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T & Anor v L & Ors (Inherent Jurisdiction : Costs) [2021] EWHC 2147 (Fam)

Cobb J considers the principles to be applied when determining the issues of costs in cases involving the inherent jurisdiction of the High Court when considering the welfare of an adult whose capacity was in issue.


The applicants were attorneys under registered lasting powers of attorney granted by K who was a former work colleague. In 2020 they were informed that K had applied to revoke the LPA's and substitute new LPAs appointing members of his family (the 1st and 2nd Respondent). K had also executed a new will making significant new bequests to his carer B and the 1st and 2nd Respondents. The applicants were also concerned that K's capacity was failing was being improperly influenced and B was preventing K have any direct or indirect contact with friends.

After correspondence and a round table meeting they issued the application on 18 January 2021 seeking

i) directions for the investigation by the court of the revocation of their LPAs,

ii) suspension of the process of revocation of new LPAs which had been purportedly entered into in October 2020,

iii) investigation into the validity of a new will drafted in November 2020, and

iv) the replacement of K's carer, Ms B, and the installation of a new carer / care package.

K was joined as a party and represented by the Official Solicitor.

There were 3 assessments of capacity. The first was completed after an order to prevent security guards who had been engaged by the 1st and 2 respondents or at least with their support from interfering with a visit by K's lawyers and the expert.

The second was undertaken by an expert instructed by the 1st and 2nd Respondent without the agreement or even knowledge of the other parties.

The third was a joint visit by the 2 experts.

It was eventually agreed that K lacked testamentary capacity and capacity to make decisions about his property and financial affairs and his welfare. It was also agreed that none of the parties should act under LPAs and a professional deputy should be appointed in respect of K's property and affairs and another deputy should be appointed in relation to welfare. B had in the meantime resigned as a carer and been replaced by an agency. A statutory will was to be executed. All of these were to be subject to orders in the Court of Protection.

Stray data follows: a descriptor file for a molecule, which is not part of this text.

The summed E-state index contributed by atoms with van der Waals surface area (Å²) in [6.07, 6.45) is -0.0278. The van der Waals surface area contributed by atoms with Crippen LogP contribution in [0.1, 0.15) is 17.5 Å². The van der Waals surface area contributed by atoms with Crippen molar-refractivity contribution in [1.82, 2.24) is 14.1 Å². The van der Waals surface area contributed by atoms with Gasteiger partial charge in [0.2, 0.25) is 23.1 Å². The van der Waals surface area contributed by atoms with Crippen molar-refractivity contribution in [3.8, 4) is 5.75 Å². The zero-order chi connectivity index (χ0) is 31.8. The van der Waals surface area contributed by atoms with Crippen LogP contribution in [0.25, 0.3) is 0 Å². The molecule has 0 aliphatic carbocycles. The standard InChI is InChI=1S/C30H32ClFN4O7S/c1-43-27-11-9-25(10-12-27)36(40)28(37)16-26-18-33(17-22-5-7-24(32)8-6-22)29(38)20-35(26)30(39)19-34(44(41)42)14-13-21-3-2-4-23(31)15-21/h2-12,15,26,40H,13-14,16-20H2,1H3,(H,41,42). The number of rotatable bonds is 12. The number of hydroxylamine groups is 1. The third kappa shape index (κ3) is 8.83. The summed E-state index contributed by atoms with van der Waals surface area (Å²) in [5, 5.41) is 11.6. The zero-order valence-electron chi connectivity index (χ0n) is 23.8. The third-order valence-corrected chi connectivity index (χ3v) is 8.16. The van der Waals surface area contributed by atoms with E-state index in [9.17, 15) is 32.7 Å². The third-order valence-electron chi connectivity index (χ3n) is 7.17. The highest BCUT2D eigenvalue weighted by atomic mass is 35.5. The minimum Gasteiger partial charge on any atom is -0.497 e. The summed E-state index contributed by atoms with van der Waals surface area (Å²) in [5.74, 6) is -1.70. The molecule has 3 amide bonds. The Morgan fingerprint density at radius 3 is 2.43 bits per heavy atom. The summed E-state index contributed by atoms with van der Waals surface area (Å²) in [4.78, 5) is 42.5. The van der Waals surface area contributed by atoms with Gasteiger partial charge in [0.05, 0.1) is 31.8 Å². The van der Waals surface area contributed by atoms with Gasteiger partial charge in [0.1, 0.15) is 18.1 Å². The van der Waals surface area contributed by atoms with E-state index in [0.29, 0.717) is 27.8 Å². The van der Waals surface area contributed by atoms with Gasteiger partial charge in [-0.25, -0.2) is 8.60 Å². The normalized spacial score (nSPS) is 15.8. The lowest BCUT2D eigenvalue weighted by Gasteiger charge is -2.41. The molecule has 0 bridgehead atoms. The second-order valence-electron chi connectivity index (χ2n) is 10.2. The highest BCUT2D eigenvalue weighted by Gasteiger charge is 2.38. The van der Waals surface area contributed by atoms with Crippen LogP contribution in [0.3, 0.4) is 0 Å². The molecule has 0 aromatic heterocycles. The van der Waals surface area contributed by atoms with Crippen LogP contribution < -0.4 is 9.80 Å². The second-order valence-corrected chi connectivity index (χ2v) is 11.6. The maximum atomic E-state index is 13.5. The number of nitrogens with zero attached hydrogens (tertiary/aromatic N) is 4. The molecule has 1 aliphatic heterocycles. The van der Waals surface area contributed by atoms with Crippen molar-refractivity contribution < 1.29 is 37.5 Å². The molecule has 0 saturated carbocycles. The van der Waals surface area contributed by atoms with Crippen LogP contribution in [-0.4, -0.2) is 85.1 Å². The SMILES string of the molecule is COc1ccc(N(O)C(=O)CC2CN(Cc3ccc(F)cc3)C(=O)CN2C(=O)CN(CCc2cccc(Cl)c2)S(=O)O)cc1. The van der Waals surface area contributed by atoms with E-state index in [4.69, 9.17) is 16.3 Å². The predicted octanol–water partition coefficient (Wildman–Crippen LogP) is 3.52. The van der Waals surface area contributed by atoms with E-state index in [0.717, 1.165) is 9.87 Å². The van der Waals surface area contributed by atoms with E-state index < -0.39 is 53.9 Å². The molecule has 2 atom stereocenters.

The 1st and 2nd Respondents sought for their costs (£215000) to be paid from K's funds. The Applicants agreed to bear their own costs (£15000) The Official Solicitor was to recoup her costs (£140000) from K's estate and she opposed the 1st and 2nd Respondent's application.

Cobb J concluded that the applicable costs rules were those under the CPR and not the FPR for the reasons he had set out in Redcar & Cleveland v PR [2019] EWHC 2800 (Fam) and summarised the principles to be applied at para 25.

i) The Senior Courts Act 1981 and the CPR 1998 confirm that he had a wide discretion in relation to costs;

ii) Proceedings brought under the inherent jurisdiction relating to a vulnerable adult have many of the same essentially welfare-oriented characteristics of proceedings under the inherent jurisdiction relating to minors (see McFarlane LJ in DL v A Local Authority [2012] EWCA Civ at [61], and see also Wall LJ in Westminster City Council v C [2008] EWCA Civ 198; [2009] 2 WLR 185 at [54]: "I am in no doubt at all that the inherent jurisdiction of the High Court to protect the welfare of incapable adults, confirmed in this court in Re F (Adult: Court's Jurisdictions) [2001] Fam 38 survives, albeit that it is now reinforced by the provisions of the Mental Capacity Act 2005 (the 2005 Act)"). Therefore, although the CPR 1998 applies to such proceedings, the costs principles which apply in family proceedings are likely to be highly relevant in this regard;

iii) In family proceedings where the welfare of a minor is concerned, it is usual to make no order as to costs;

iv) One of the underlying philosophies of this rule is that the proceedings under the inherent jurisdiction in relation to minors or vulnerable adults are significantly essentially inquisitorial in character;

v) Thus, it is no particular surprise that the 'ordinary rule' of no order as to costs in cases under the inherent jurisdiction concerning a vulnerable adult appears to have been assumed by Peter Jackson J in NHS Trust v D at [14], and not apparently subsequently doubted;

vi) It is significant that that rule 44.2(2) opens with the words "If the court decides to make an order…" (emphasis by underlining/italics added) which stresses that the court may well consider not making an order at all.

Cobb J concluded that all the parties should bear their own costs, for reasons he set out at paras 29 35.

The judgment does not indicate whether the court was invited to compare with the situation in the Court of Protection where the rules distinguish between personal welfare and property and financial affairs. For proceedings or that part of the proceedings which relate to personal welfare the general rule is that there will be no order as to costs) but for property and affairs the general rule is the general rule is that the costs of the proceedings or of that part of the proceedings that concerns P's property and affairs, shall be paid by P or charged to his estate. (COPR r156-157)

Case summary by Nicholas O'Brien, Barrister, Coram Chambers

For full case, please see BAILII